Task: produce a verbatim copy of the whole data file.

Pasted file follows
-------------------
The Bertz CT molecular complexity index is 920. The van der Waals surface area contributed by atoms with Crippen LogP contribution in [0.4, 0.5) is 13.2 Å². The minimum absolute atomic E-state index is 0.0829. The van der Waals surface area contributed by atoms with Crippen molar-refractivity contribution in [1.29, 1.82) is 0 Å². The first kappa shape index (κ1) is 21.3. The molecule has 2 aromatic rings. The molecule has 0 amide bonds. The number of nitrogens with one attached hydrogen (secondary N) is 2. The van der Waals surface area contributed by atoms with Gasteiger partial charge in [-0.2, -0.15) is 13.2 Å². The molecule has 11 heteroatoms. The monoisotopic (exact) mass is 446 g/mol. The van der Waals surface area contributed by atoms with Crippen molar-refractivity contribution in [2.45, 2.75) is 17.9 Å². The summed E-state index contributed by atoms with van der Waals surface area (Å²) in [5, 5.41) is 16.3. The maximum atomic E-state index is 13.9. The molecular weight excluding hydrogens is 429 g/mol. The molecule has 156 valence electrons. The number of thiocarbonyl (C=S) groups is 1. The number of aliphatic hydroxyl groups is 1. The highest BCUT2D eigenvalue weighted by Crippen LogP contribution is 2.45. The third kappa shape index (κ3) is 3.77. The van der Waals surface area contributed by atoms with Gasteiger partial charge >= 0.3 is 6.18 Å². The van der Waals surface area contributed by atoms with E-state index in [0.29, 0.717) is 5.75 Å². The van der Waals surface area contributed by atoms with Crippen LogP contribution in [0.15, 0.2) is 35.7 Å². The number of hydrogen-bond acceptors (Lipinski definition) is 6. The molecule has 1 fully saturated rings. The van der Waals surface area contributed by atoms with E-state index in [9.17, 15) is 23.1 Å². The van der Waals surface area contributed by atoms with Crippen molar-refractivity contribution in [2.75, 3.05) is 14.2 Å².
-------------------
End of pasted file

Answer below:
The Bertz CT molecular complexity index is 920. The van der Waals surface area contributed by atoms with Crippen LogP contribution in [0.4, 0.5) is 13.2 Å². The minimum absolute atomic E-state index is 0.0829. The van der Waals surface area contributed by atoms with Crippen molar-refractivity contribution in [1.29, 1.82) is 0 Å². The first kappa shape index (κ1) is 21.3. The molecule has 2 aromatic rings. The molecule has 0 amide bonds. The number of nitrogens with one attached hydrogen (secondary N) is 2. The van der Waals surface area contributed by atoms with Gasteiger partial charge in [-0.2, -0.15) is 13.2 Å². The molecule has 11 heteroatoms. The monoisotopic (exact) mass is 446 g/mol. The van der Waals surface area contributed by atoms with Crippen molar-refractivity contribution in [2.45, 2.75) is 17.9 Å². The summed E-state index contributed by atoms with van der Waals surface area (Å²) in [5, 5.41) is 16.3. The maximum atomic E-state index is 13.9. The molecular weight excluding hydrogens is 429 g/mol. The molecule has 156 valence electrons. The number of thiocarbonyl (C=S) groups is 1. The number of aliphatic hydroxyl groups is 1. The highest BCUT2D eigenvalue weighted by Crippen LogP contribution is 2.45. The third kappa shape index (κ3) is 3.77. The van der Waals surface area contributed by atoms with Gasteiger partial charge >= 0.3 is 6.18 Å². The van der Waals surface area contributed by atoms with E-state index in [0.29, 0.717) is 5.75 Å². The van der Waals surface area contributed by atoms with Crippen LogP contribution in [0.15, 0.2) is 35.7 Å². The number of hydrogen-bond acceptors (Lipinski definition) is 6. The molecule has 1 fully saturated rings. The van der Waals surface area contributed by atoms with E-state index in [9.17, 15) is 23.1 Å². The van der Waals surface area contributed by atoms with Crippen molar-refractivity contribution in [2.75, 3.05) is 14.2 Å².